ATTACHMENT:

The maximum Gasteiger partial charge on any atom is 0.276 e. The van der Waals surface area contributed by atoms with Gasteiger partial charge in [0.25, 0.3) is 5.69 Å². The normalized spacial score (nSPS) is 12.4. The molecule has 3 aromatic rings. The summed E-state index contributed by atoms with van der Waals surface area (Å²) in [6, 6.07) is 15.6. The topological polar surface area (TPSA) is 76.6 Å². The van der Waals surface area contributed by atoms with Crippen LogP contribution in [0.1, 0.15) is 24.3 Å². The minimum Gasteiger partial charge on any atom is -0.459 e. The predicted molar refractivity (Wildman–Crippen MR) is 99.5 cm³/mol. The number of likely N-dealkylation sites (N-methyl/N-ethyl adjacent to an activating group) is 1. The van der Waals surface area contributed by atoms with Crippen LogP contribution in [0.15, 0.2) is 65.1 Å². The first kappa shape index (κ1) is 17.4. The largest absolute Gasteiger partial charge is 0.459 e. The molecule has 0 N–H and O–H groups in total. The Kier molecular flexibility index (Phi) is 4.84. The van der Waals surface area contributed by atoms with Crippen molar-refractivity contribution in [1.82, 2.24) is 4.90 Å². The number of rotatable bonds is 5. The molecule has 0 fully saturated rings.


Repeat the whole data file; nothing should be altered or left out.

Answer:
The maximum Gasteiger partial charge on any atom is 0.276 e. The van der Waals surface area contributed by atoms with Gasteiger partial charge in [0.25, 0.3) is 5.69 Å². The normalized spacial score (nSPS) is 12.4. The molecule has 3 aromatic rings. The summed E-state index contributed by atoms with van der Waals surface area (Å²) in [6, 6.07) is 15.6. The topological polar surface area (TPSA) is 76.6 Å². The van der Waals surface area contributed by atoms with Crippen LogP contribution in [0.1, 0.15) is 24.3 Å². The minimum Gasteiger partial charge on any atom is -0.459 e. The predicted molar refractivity (Wildman–Crippen MR) is 99.5 cm³/mol. The number of likely N-dealkylation sites (N-methyl/N-ethyl adjacent to an activating group) is 1. The van der Waals surface area contributed by atoms with Crippen LogP contribution in [0.15, 0.2) is 65.1 Å². The first kappa shape index (κ1) is 17.4. The largest absolute Gasteiger partial charge is 0.459 e. The molecule has 0 N–H and O–H groups in total. The Kier molecular flexibility index (Phi) is 4.84. The van der Waals surface area contributed by atoms with Crippen molar-refractivity contribution in [1.82, 2.24) is 4.90 Å². The number of rotatable bonds is 5. The molecule has 0 fully saturated rings.